To make the workforce less parochial and more globally competitive, the department of labour could give employment equity weighting to foreign nationals with scarce skills with the proviso that they transfer their skills to previously disadvantaged South Africans, as in the Rwandan model. Singapore has an “entrepreneur pass” for serial entrepreneurs, high-calibre innovators and experienced investors.
With such high unemployment, SA should make it as easy as possible for foreign entrepreneurs to launch start-ups that create jobs and contribute taxes. While New Zealand proactively markets itself as a destination for skilled migrants, SA waits for applications. It also does not offer an integration programme for recent arrivals, which could be a contributing factor to rising xenophobia.
Botswana uses skilled migration to help meet capacity in certain sectors, such as nursing and teaching. The private sector and government meet monthly to identify the skills gaps as they arise, and information is passed on to Botswana’s foreign missions for active recruitment.
In an era of globalisation, where countries around the world are competing for foreign talent, SA must reform its immigration policies in order to attract the best minds. As a starting point, we should interrogate the white paper before it becomes law without receiving sufficient feedback from the private sector.
SA needs to improve its schools and encourage more Stem (science, technology, engineering and maths) graduates, while universities should work harder to turn their ground-breaking research into viable businesses. We need to build a start-up culture, encourage risk and applaud entrepreneurs. We are not short of problems and so have great opportunities for those brave enough to tackle them.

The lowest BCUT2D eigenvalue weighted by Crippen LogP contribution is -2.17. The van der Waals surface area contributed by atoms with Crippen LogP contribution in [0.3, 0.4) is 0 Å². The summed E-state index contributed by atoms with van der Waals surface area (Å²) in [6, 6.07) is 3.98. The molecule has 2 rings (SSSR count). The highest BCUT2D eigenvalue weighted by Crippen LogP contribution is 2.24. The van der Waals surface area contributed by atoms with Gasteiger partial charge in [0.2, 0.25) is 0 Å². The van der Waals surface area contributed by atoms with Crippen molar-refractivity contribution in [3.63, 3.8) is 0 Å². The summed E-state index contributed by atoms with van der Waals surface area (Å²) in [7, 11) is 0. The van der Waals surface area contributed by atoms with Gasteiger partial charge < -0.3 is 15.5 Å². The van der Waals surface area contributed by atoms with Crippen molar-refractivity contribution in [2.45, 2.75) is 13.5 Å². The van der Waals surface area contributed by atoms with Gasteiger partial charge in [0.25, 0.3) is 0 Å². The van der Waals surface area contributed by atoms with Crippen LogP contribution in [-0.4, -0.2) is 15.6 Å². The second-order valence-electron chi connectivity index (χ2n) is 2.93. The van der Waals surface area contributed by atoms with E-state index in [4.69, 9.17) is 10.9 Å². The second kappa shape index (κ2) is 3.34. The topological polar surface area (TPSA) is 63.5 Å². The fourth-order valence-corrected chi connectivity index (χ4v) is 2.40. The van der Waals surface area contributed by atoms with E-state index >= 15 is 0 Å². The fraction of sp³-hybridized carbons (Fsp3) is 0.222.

South Africans tend to expect the government to solve society’s problems, but while it obviously has a big role to play, it cannot do much without the support of all. Instead of mobilising with violent protests, citizens need to conceptualise and implement creative solutions.
In an era of globalisation, where countries around the world are competing for foreign talent, SA must reform its immigration policies in order to attract the best minds
The Empowervate Trust in collaboration with the department of basic education is a programme that imparts positive values to people who take part in its youth citizens action programme (Ycap), which encourages active citizenship and social entrepreneurship. Instead of starting a business to merely create personal wealth, young people are encouraged to become more mindful of the impact they can make.
The millennial generation is more in tune with this school of thought, realising that it rests on its members to create a world it can be proud of. Skills to help them fulfil this role include teamwork, leadership, time management, communication, public speaking, IT and basic financial management skills.
To develop the next generation of contributing members of society, we have to start at school, teaching children practical skills, values and morals which they can put into action by being active citizens. This programme should be implemented in all 24,000 schools in our country.
We have a long way to go if we are going to create a country in which every citizen has a stake and has something to work for. We all need to be far more proactive and inspired if we are going to develop SA into a world-class destination that attracts the world’s best and brightest.
It’s not the job of just the government or the private sector to shape our future. It’s in our hands.
• Blankfield-Koseff is founder and CEO of the Empowervate Trust/Ycap, Brotman cofounder of En-novate, and Seeff cofounder of How We See solutions.